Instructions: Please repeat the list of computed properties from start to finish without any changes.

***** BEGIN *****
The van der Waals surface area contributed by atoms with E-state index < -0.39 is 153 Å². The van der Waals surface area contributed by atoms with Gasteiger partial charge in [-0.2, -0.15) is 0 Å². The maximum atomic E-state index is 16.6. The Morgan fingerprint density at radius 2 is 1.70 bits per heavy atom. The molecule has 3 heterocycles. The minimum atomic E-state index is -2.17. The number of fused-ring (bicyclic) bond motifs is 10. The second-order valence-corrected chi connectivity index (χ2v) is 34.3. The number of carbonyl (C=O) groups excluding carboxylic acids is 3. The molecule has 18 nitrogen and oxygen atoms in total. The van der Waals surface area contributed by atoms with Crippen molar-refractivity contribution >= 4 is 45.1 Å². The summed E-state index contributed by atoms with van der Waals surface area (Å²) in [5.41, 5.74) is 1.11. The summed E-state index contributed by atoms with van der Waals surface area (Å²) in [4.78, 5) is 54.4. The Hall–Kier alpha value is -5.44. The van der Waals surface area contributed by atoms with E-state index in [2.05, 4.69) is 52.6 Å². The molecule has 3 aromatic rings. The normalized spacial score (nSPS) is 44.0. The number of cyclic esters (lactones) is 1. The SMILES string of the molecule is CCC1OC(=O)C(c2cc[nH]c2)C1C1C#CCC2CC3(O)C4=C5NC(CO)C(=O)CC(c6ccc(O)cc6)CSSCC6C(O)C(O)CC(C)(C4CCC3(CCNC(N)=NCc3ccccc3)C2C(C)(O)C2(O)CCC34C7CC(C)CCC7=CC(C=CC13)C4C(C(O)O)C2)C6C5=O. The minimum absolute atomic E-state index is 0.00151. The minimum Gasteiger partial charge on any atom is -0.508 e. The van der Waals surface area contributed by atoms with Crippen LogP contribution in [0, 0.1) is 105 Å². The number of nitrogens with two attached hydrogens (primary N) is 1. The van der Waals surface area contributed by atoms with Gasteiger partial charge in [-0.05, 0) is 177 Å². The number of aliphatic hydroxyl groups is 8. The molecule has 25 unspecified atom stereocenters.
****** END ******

The van der Waals surface area contributed by atoms with E-state index < -0.39 is 153 Å². The van der Waals surface area contributed by atoms with Gasteiger partial charge in [-0.2, -0.15) is 0 Å². The maximum atomic E-state index is 16.6. The Morgan fingerprint density at radius 2 is 1.70 bits per heavy atom. The molecule has 3 heterocycles. The minimum atomic E-state index is -2.17. The number of fused-ring (bicyclic) bond motifs is 10. The second-order valence-corrected chi connectivity index (χ2v) is 34.3. The number of carbonyl (C=O) groups excluding carboxylic acids is 3. The molecule has 18 nitrogen and oxygen atoms in total. The van der Waals surface area contributed by atoms with Crippen molar-refractivity contribution >= 4 is 45.1 Å². The summed E-state index contributed by atoms with van der Waals surface area (Å²) in [5.41, 5.74) is 1.11. The summed E-state index contributed by atoms with van der Waals surface area (Å²) in [4.78, 5) is 54.4. The Hall–Kier alpha value is -5.44. The van der Waals surface area contributed by atoms with E-state index in [2.05, 4.69) is 52.6 Å². The molecule has 3 aromatic rings. The normalized spacial score (nSPS) is 44.0. The number of cyclic esters (lactones) is 1. The SMILES string of the molecule is CCC1OC(=O)C(c2cc[nH]c2)C1C1C#CCC2CC3(O)C4=C5NC(CO)C(=O)CC(c6ccc(O)cc6)CSSCC6C(O)C(O)CC(C)(C4CCC3(CCNC(N)=NCc3ccccc3)C2C(C)(O)C2(O)CCC34C7CC(C)CCC7=CC(C=CC13)C4C(C(O)O)C2)C6C5=O. The minimum absolute atomic E-state index is 0.00151. The minimum Gasteiger partial charge on any atom is -0.508 e. The van der Waals surface area contributed by atoms with Crippen LogP contribution in [0, 0.1) is 105 Å². The number of nitrogens with two attached hydrogens (primary N) is 1. The van der Waals surface area contributed by atoms with Gasteiger partial charge in [-0.05, 0) is 177 Å². The number of aliphatic hydroxyl groups is 8. The molecule has 25 unspecified atom stereocenters.